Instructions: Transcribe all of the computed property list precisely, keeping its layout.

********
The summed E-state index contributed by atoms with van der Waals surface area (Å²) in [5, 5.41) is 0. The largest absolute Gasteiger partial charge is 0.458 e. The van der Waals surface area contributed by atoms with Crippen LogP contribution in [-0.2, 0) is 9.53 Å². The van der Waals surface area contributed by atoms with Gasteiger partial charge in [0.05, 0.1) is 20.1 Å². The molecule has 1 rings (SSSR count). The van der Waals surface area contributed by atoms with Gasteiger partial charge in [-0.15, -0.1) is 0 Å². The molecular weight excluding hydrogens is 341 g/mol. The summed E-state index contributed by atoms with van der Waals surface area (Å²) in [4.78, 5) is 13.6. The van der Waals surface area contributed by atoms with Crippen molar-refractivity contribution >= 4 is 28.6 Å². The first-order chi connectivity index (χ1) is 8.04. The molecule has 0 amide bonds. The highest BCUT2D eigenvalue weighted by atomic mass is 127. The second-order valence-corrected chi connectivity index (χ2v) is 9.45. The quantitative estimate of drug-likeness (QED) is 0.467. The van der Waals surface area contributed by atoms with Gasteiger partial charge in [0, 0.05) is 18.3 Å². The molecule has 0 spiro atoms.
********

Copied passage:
The summed E-state index contributed by atoms with van der Waals surface area (Å²) in [5, 5.41) is 0. The largest absolute Gasteiger partial charge is 0.458 e. The van der Waals surface area contributed by atoms with Crippen LogP contribution in [-0.2, 0) is 9.53 Å². The van der Waals surface area contributed by atoms with Gasteiger partial charge in [0.05, 0.1) is 20.1 Å². The molecule has 1 rings (SSSR count). The van der Waals surface area contributed by atoms with Gasteiger partial charge in [-0.15, -0.1) is 0 Å². The molecular weight excluding hydrogens is 341 g/mol. The summed E-state index contributed by atoms with van der Waals surface area (Å²) in [4.78, 5) is 13.6. The van der Waals surface area contributed by atoms with Crippen molar-refractivity contribution >= 4 is 28.6 Å². The first-order chi connectivity index (χ1) is 8.04. The molecule has 0 amide bonds. The highest BCUT2D eigenvalue weighted by atomic mass is 127. The second-order valence-corrected chi connectivity index (χ2v) is 9.45. The quantitative estimate of drug-likeness (QED) is 0.467. The van der Waals surface area contributed by atoms with Gasteiger partial charge in [0, 0.05) is 18.3 Å². The molecule has 0 spiro atoms.